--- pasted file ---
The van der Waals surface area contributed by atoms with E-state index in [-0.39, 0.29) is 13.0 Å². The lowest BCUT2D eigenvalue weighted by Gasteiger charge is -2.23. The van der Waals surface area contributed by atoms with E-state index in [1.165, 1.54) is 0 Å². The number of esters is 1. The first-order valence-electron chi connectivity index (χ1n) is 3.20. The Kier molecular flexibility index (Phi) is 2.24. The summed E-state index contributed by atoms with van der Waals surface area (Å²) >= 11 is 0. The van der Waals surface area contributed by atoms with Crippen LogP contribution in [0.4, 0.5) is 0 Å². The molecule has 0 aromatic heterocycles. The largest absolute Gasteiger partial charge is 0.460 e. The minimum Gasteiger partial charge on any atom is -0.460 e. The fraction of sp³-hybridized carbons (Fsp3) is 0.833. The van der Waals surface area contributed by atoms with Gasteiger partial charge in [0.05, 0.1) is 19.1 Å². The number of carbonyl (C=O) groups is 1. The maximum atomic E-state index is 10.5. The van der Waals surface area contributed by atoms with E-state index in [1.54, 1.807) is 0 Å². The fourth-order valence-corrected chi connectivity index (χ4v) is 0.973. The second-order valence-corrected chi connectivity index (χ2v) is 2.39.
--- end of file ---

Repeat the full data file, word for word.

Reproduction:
The van der Waals surface area contributed by atoms with E-state index in [-0.39, 0.29) is 13.0 Å². The lowest BCUT2D eigenvalue weighted by Gasteiger charge is -2.23. The van der Waals surface area contributed by atoms with E-state index in [1.165, 1.54) is 0 Å². The number of esters is 1. The first-order valence-electron chi connectivity index (χ1n) is 3.20. The Kier molecular flexibility index (Phi) is 2.24. The summed E-state index contributed by atoms with van der Waals surface area (Å²) >= 11 is 0. The van der Waals surface area contributed by atoms with Crippen LogP contribution in [0.4, 0.5) is 0 Å². The molecule has 0 aromatic heterocycles. The largest absolute Gasteiger partial charge is 0.460 e. The minimum Gasteiger partial charge on any atom is -0.460 e. The fraction of sp³-hybridized carbons (Fsp3) is 0.833. The van der Waals surface area contributed by atoms with Gasteiger partial charge in [0.05, 0.1) is 19.1 Å². The number of carbonyl (C=O) groups is 1. The maximum atomic E-state index is 10.5. The van der Waals surface area contributed by atoms with E-state index in [1.54, 1.807) is 0 Å². The fourth-order valence-corrected chi connectivity index (χ4v) is 0.973. The second-order valence-corrected chi connectivity index (χ2v) is 2.39.